White Sox

White Sox staff leader Lucas Giolito ready to rock, hopeful for multiple aces

White Sox staff leader Lucas Giolito ready to rock, hopeful for multiple aces

When Lucas Giolito arrived for his Zoom media session Monday afternoon, he threw up the ol’ double sign of the horns.


And though Giolito’s musical preferences are well known to skew toward hip hop, it was as fitting a sign as any for a pitcher who’s ready to rock n roll.

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Even if manager Rick Renteria isn’t ready to reveal Giolito as his pick for the Opening Day starter, it would be absolutely shocking if it’s anyone but the right-hander who turned his career around last season taking the ball in the July 24 opener against the Minnesota Twins.

That's what happens when you're the ace.

Thanks to a transformation that saw him go from the pitcher with the worst statistics in baseball in 2018 to an All Star last year, Giolito enters this campaign in an entirely different world. He’s now leading a rotation on a team with postseason aspirations, a far cry from Opening Day a year ago, when he and the White Sox were coming off 100 losses and there were legitimate questions about how he fit into the team’s long-term pitching picture.

Now he’s anchoring that long-term pitching plan and counts as one of the main reasons the White Sox look capable of finally leaping out of rebuilding mode and into contention mode, capable of competing alongside the Twins and Cleveland Indians in a fight for AL Central supremacy.

Though he bristles at the idea of being called a veteran — he’s just 25 years old, with only two full major league seasons under his belt — he’s eager to be a leader. He’s been talking about it since last year, and now that he’s got a season’s worth of All-Star performance to back it up, he’s ready to take charge, to be the stopper, to set the tone for what’s expected to be a big season from Day 1.

“I absolutely want that,” he said last week. “The way I look at it, being the ace of the staff, you are setting an example not just with what you are doing on the field but also taking a more vocal role, which I feel like I’m trying to continue to get the feel for that. And yeah, that’s pretty much what I want. I want to be that leader of the pitching staff, taking the ball in the first game, kind of setting the tone.

“But at the same time, I want to maintain that thought that I’m not the only ace on the team. I’ve got four more right behind me.”

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The White Sox sure are hoping that the rotation is more than just him this year. Last year, the team could count on sterling performances once every five days, but the four starts in between were marked by anything but consistency. The import of veterans Dallas Keuchel and Gio González gives the rotation a heck of a lot more dependability. And if Dylan Cease, Reynaldo López and Carlos Rodón can provide positive answers to the questions about what they’ll be able to give the White Sox this season, then Giolito’s hopes for a hand of aces could come to fruition.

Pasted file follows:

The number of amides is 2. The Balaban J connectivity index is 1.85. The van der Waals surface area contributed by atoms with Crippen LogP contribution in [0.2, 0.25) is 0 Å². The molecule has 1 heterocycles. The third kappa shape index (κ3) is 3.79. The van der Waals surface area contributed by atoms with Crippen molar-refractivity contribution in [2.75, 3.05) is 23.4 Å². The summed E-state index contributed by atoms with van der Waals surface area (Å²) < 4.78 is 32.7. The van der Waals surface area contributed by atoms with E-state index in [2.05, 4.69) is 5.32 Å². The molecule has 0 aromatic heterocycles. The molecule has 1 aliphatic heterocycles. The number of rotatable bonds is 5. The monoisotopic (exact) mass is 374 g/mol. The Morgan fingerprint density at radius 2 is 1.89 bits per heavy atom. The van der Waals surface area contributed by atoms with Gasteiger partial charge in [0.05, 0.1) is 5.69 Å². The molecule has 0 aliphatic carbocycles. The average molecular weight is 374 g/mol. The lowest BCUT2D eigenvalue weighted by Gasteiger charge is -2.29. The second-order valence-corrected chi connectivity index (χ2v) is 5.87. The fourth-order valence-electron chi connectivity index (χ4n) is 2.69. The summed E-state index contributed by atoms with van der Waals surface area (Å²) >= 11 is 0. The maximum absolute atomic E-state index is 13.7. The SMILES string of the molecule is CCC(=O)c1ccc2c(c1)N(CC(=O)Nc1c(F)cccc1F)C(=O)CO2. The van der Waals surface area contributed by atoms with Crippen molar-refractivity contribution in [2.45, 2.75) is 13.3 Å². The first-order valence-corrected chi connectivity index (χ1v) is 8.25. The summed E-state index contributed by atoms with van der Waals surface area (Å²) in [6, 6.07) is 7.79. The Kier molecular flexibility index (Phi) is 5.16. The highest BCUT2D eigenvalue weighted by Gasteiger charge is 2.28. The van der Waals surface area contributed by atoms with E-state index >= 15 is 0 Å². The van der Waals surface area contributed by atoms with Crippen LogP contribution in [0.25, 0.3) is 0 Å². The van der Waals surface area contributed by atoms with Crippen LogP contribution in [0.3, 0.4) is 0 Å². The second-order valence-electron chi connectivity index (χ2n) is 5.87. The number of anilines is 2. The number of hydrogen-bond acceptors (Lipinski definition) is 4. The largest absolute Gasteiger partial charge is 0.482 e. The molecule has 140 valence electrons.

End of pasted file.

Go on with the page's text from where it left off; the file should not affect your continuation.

But he’s still the man at the top, brimming with confidence after his transformative 2019.

Keuchel recognizes what he’s seeing in his new teammate. It hasn’t been too long since he had a career year and sat atop the Houston Astros’ rotation as they grew into a perennial contender.

“What I see from him is an ability to be an ace,” Keuchel said of Giolito. “He’s every bit of a horse that you’d want at the top of the rotation. … He’s got all the intangibles you want in a quality major league pitcher that can do it for years to come.

“What I see in him is what I had in myself. … Until you get over that mental edge and push through and have that first good year, you can’t really say too many things out loud. But it’s the inside that really counts, because you’re pushing yourself every day.”

Monday, Giolito looked as ace-like as a pitcher can look during an intrasquad game. After working through a trafficky first inning, he set down the rest of the batters he faced in order over the course of his four innings.

We, of course, talkin’ ‘bout practice. But the White Sox pitchers have, for the most part, looked good in these outings against their teammates. Giolito’s positive performance Monday was preceded by solid work by Rodón, Keuchel and even youngsters like Dane Dunning.